Sunday, March 18, 2018

Shaun Berk's 10 Movie Recommendations- 644th Edition

Welcome to the 644th Edition of my series.  I hope everyone had a good St. Patrick's Day yesterday however celebrated and hopefully no one is still in pain after being pinched too much for not wearing green.  I'm still in rehearsals for ON GOLDEN POND where I continue to find my character of Bill Ray and look forward to putting the show on for the public.

Limitless (2011):  I start the week out with this sci-fi film.  Neil Burger directed this film based on the novel by Alan Glynn.  Bradley Cooper stars as struggling author Eddie Morra who cannot come up with any ideas for a novel and is dumped by his girlfriend Lindy, played by Abbie Cornish, seeing his lack of drive.  Hitting rock bottom, he decides to take a pill on the black market that enhances the use of his brain instantly being shown a new world drawing the attention of business mogul Carl Van Loon who sees him as a tool to make billions.  The pill carries brutal side effects and people out for him because of the pill.  Andrew Howard, Anna Friel, Johnny Whitworth, Robert John Burke, and many others co-star in this sci-fi film.  This is some very intriguing sci-fi and shows the price of I guess drugged intelligence.  This was also made into tv series after the movie came out.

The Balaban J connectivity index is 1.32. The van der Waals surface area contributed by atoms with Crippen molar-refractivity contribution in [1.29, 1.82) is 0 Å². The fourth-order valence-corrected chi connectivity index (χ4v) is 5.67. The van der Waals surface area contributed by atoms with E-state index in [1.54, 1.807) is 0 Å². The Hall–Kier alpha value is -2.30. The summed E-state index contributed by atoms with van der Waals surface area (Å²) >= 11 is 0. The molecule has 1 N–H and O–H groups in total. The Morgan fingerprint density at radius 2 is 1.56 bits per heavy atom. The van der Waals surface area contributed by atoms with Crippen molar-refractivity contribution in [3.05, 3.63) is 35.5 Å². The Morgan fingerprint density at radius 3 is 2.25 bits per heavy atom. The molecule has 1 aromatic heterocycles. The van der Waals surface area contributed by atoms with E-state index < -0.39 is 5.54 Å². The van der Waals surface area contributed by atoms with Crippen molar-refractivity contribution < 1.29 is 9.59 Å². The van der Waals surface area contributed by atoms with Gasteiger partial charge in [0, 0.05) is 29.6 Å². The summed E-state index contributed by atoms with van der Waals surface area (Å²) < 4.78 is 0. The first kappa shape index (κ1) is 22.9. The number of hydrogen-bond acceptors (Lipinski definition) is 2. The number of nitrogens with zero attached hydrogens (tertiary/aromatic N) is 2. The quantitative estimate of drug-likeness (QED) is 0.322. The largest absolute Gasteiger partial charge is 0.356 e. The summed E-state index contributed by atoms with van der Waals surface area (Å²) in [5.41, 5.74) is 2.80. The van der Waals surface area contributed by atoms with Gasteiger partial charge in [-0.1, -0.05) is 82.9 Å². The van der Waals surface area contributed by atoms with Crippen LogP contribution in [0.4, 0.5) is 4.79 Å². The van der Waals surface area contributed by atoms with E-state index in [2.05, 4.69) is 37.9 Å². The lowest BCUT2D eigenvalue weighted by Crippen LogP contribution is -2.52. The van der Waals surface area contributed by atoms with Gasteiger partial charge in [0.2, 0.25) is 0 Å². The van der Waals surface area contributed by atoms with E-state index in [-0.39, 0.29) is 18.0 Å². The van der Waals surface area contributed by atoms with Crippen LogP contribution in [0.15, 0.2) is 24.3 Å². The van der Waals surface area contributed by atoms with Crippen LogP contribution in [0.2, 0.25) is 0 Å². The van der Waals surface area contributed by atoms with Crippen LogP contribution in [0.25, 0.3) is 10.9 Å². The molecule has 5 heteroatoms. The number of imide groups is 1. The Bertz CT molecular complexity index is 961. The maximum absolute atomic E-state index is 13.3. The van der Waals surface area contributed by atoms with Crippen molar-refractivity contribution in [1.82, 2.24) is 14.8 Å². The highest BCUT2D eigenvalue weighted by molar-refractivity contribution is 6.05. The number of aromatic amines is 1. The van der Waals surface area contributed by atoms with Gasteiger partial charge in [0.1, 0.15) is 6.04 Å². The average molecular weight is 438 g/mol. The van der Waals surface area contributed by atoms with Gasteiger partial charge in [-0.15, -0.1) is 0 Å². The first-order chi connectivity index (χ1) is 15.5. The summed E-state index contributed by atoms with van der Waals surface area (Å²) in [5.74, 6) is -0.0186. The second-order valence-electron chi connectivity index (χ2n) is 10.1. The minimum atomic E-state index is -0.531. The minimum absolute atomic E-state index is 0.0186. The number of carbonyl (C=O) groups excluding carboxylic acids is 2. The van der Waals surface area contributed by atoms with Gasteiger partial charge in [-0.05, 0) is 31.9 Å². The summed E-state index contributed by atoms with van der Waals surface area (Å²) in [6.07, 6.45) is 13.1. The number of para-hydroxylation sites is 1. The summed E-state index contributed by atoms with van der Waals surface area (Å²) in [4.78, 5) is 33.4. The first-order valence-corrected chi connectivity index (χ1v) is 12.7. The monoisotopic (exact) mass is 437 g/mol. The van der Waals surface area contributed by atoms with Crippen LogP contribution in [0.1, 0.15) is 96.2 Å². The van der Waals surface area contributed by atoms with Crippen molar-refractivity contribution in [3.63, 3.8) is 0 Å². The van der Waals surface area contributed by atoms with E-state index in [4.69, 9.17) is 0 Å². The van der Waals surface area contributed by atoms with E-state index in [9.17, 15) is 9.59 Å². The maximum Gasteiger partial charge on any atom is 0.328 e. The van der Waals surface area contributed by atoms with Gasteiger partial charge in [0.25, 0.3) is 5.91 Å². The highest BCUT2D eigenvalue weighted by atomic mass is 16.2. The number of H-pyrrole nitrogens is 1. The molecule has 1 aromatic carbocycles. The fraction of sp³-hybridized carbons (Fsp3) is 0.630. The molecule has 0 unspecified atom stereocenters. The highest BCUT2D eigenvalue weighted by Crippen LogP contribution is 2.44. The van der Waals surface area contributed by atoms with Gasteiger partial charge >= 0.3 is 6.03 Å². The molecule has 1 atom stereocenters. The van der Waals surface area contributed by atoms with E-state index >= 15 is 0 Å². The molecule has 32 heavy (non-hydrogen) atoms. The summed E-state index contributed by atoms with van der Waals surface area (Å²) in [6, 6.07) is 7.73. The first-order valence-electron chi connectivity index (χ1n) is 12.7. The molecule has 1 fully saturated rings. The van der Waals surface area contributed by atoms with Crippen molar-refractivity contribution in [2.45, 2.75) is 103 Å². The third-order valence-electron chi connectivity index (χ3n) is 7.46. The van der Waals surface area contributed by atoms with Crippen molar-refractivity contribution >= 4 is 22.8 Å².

The Interview (2014):  I follow with this rather controversial comedy that is sure to have very mixed opinions.  Evan Goldberg and Seth Rogen co-directed and co-wrote this comedy in which Rogen co-stars.  James Franco stars as Dave Skylark who is a tabloid tv show host and Rogen  is his producer Aaron.  They look for all the celebrity gossip possible but decide they want to do something more meaningful in the world of journalism and seek out an interview with North Korea dictator Kim Jong Un, played by Randall Park, and find themselves deeper than expected.  Lizzy Caplan, Diana Bang, Timothy Simons, Reese Alexander, James Yi, and many others co-star in this comedy with some pretty amusing celebrity cameos.  This is one that if I describe any further I'll give too much away.  It is not for everyone, especially those that offend easy as the humor is rather politically incorrect.  There were some parts where I thought "wtf" but could not help but laugh.

Ratatouille (2007):  This is my Pixar film for the week which was directed Brad Bird along with Jan Pinklava.  This is also part three of a possible four-part James Remar series where he provicdes the voice of Larousse  This centers around a famous and fancy French restaurant.  A rat named Remy, voiced by Patton Oswalt, is not like the rest of his family and aspires to be a chef despite the warnings of his family on the dangers of us humans.  Lou Romano provides the voice for Linguini who is a kitchen worker that cannot cook but gets unlikely help from Remy who manages to control his body and they soon come up with some of the best dishes of all time while trying to keep the illusion that Linguini is the great new chef.  Remar, Ian Holm, Brian Dennehy, Peter Sohn, Brad Garrett, Peter O'Toole, Janeane Garofalo, John Ratzenberger, and many others co-star in this film.  This is a pretty good movie centering around a restaurant that I'm sure many restaurant workers can relate adn I suppose there is the fear of the unknown element in this movie.  This delivers a lot of laughs and is sure to be enjoyed by the family.